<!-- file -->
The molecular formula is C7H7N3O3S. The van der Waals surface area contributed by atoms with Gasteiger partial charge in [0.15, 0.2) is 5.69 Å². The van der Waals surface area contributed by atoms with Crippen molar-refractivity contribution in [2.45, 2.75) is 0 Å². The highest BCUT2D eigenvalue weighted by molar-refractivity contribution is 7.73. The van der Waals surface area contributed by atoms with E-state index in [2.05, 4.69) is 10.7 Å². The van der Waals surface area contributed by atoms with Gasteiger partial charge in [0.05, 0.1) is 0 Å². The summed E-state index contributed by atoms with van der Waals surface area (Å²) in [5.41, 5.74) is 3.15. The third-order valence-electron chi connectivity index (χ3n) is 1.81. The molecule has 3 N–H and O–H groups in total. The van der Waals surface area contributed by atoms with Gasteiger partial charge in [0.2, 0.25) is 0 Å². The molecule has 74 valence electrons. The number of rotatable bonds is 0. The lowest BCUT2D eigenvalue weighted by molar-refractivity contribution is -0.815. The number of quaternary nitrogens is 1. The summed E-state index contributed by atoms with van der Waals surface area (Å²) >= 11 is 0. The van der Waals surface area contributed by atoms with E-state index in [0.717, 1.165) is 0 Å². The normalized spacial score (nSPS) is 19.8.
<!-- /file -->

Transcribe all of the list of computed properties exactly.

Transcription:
The molecular formula is C7H7N3O3S. The van der Waals surface area contributed by atoms with Gasteiger partial charge in [0.15, 0.2) is 5.69 Å². The van der Waals surface area contributed by atoms with Crippen molar-refractivity contribution in [2.45, 2.75) is 0 Å². The highest BCUT2D eigenvalue weighted by molar-refractivity contribution is 7.73. The van der Waals surface area contributed by atoms with E-state index in [2.05, 4.69) is 10.7 Å². The van der Waals surface area contributed by atoms with Gasteiger partial charge in [0.05, 0.1) is 0 Å². The summed E-state index contributed by atoms with van der Waals surface area (Å²) in [5.41, 5.74) is 3.15. The third-order valence-electron chi connectivity index (χ3n) is 1.81. The molecule has 3 N–H and O–H groups in total. The van der Waals surface area contributed by atoms with Gasteiger partial charge in [0.2, 0.25) is 0 Å². The molecule has 74 valence electrons. The number of rotatable bonds is 0. The lowest BCUT2D eigenvalue weighted by molar-refractivity contribution is -0.815. The number of quaternary nitrogens is 1. The summed E-state index contributed by atoms with van der Waals surface area (Å²) >= 11 is 0. The van der Waals surface area contributed by atoms with E-state index in [0.717, 1.165) is 0 Å². The normalized spacial score (nSPS) is 19.8.